A general view shows Texas A&M University campus, where white nationalist leader Richard Spencer of the National Policy Institute was due to speak at an event not sanctioned by the school, in College Station, Texas, Dec. 6, 2016. REUTERS

Racist, white nationalist propaganda was found posted at four separate locations on the main campus of the University of Maryland on Monday. Two of the hate-inspired flyers were put up at an academic building, with one appealing to "all white Americans" and the "white nation" to report undocumented immigrants to law enforcement authorities.

Each flyer carried the essentially same messages but were worded differently from one another, the Washington Post reported.

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"It is your civic duty to report any and all illegal aliens. They are criminals. America is a white nation," one of the read.

"Carry the torch of your people," the other said.

It was the third such instance on campus in the last three months.

Similar messages have been popping up on college campuses across the country in recent months, including in February when anti-Islam signs were posted at the University of Texas at Austin, the Houston Chronicle reported.

"Imagine a Muslim-free America," one sign said over the images of the World Trade Center, an apparent reference to the terrorism on Sept. 11, 2001 that targeted New York City in part.

Immigration rhetoric stemming from Trump's proposed travel ban has increased recently, primarily placing Hispanics and Middle Eastern immigrants under the spotlight as the two groups seemed to be lopsidedly targeted by the Immigration and Customs Enforcement (ICE) federal agency for deportation. The ongoing spate of ICE raids across the country has likely emboldened the type of actions on campus that were seen Monday in Maryland.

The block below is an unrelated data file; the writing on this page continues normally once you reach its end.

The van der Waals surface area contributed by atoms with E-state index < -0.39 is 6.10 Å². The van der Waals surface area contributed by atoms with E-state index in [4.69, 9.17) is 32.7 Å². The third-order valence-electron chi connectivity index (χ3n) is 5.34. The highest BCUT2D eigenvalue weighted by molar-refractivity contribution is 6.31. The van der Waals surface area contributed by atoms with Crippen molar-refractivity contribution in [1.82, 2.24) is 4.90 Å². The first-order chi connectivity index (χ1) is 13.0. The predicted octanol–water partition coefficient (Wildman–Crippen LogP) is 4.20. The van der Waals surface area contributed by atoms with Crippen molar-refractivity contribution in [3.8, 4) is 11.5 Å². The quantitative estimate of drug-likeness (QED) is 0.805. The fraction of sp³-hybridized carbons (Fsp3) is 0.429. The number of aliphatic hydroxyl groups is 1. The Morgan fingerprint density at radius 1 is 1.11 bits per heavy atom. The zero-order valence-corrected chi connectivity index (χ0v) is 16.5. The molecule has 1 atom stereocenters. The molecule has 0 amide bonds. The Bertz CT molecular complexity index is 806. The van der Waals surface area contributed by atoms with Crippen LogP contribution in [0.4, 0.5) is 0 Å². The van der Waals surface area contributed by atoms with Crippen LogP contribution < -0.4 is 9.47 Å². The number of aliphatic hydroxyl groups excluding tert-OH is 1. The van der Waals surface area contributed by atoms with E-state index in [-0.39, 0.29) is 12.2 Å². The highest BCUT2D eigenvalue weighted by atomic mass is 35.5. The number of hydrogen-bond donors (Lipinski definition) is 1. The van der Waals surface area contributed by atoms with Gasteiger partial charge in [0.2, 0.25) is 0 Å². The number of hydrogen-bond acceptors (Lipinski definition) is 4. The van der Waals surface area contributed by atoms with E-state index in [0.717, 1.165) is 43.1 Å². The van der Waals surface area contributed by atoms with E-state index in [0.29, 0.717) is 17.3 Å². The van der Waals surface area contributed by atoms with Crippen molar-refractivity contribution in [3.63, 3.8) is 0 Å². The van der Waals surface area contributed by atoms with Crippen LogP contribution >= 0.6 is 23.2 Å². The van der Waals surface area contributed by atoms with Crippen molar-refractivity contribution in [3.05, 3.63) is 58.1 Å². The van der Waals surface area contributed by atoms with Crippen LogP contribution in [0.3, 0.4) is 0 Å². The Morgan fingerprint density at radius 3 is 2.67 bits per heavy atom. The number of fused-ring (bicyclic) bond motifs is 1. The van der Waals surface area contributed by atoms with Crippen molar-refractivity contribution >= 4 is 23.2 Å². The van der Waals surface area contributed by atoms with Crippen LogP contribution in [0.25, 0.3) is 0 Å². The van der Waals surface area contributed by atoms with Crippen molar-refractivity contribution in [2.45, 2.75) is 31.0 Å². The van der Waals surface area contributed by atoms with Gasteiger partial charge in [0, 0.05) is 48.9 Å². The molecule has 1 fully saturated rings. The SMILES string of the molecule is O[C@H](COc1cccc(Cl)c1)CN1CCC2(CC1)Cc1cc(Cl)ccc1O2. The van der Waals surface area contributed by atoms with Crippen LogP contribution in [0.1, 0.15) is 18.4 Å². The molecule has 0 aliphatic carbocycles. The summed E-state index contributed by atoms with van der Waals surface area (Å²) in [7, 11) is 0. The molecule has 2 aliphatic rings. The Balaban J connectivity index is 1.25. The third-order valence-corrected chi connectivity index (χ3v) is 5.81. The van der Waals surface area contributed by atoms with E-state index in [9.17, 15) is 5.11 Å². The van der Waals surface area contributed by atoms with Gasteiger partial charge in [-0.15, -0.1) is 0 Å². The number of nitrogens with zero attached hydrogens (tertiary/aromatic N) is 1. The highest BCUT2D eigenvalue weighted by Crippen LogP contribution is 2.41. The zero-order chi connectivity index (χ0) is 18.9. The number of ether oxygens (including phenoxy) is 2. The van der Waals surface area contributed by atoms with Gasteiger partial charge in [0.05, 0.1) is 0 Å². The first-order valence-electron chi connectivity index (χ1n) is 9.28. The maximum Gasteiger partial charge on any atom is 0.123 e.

Most college students encourage free speech except when that speech is hateful, according to a Gallup poll published last year.

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A college in Pennsylvania was working to confront racism on its campus after a blackface incident took place last month — Black History Month. Millersville University students, staff and administrators held and open forum last week to air grievances, prompting the school's president to apologize for what many criticized as a response that was not firm enough, local news outlet Lancaster Online reported.

"I feel like I’ve failed you, and I take that seriously. I’m here to look for how we can change the culture," Millersville President John Anderson said. "We’ve got to step it up, and we will. I pledge that to you. Let’s have that dialogue."